On Tuesday evening, a mountain lion wandered into the city of Mountain View, California. Located in the southern portion of the San Francisco bay area, the outskirts of Mountain View are home to mountain lions, though they are rarely spotted by local residents.
Around 6:30 p.m. reports began coming in to the local police station of a mountain lion near California Street and Rengstroff Avenue. While the vast majority of reported lion sightings turn out to be other animals, one resident took a photo with a cell phone which allowed the police sergeant to confirm it was in fact a mountain lion.
Mountain View Police began searching the area for the cat. They asked neighbors to stay indoors and vacate nearby Rengstroff Park. Around 7:00 the lost lion had wandered into the garage of an apartment complex. Officers shut the parking garage gate and waited for California Department of Fish and Wildlife officers to arrive.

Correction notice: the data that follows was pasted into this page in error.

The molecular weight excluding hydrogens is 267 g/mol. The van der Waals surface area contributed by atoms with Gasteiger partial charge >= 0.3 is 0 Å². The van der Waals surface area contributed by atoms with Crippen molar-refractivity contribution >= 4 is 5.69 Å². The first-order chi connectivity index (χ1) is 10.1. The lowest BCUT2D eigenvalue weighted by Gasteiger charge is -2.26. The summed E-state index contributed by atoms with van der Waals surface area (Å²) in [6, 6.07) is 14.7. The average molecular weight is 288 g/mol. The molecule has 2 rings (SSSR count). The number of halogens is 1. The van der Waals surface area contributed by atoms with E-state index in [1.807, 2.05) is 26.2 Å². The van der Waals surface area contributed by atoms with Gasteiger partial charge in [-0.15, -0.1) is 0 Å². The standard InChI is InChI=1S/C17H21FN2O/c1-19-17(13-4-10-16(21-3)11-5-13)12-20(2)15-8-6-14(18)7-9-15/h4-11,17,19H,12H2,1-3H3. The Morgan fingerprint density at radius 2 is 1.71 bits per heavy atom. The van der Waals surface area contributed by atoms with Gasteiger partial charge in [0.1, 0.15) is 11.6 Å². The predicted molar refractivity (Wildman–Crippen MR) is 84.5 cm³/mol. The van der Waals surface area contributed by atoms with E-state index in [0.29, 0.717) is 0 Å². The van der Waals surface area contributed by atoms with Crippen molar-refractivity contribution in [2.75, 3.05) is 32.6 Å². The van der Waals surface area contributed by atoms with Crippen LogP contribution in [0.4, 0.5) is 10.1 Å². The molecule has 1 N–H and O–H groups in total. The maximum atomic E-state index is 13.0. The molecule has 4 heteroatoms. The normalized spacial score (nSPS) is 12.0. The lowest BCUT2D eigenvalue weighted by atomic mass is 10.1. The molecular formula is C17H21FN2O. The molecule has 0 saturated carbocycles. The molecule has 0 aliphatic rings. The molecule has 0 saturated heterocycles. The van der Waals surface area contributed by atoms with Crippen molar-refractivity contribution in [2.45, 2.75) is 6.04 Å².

Problems with the first warden's tranquilizer gun and a power outage complicated matters. After a few hours a second wildlife officer was on scene and sedated the lion, who had remained hiding under a van the whole time.
After capturing the drowsy lion, officers noticed he was wearing a tracking collar and is one of the cats being monitored by the UC Santa Cruz Puma Project. Known by researchers as 46M, this young 110-pound male had just left his mother and is in search of his own home range — a chunk of habitat with deer, water, female lions and no other big male cats.
"Unfortunately, instead of finding his way into a nice patch of unoccupied woods, his wanderings took him into Mountain View!" researchers noted this afternoon on their website.
"Imagine his surprise when he probably thought he could push through dispersed human development to get to more forest that was surely on the other side, only to find himself surrounded by cars, buildings, dogs, and people."
Thankfully, 46M was transported from the parking garage back into the foothills of the Santa Cruz Mountains.
Under a new California law that went into place in January 2014, a mountain lion can only be killed for public safety if it is acting aggressively towards the public. Simply being in the wrong place or becoming agitated when first responders approach is no longer a death sentence for a mountain lion. Non-threatening lions must be relocated back to the wild, or given the time and space to do so on their own.
ABC 7 News' coverage of the Mountain View mountain lion, 46M, on Tuesday, May 6, 2014.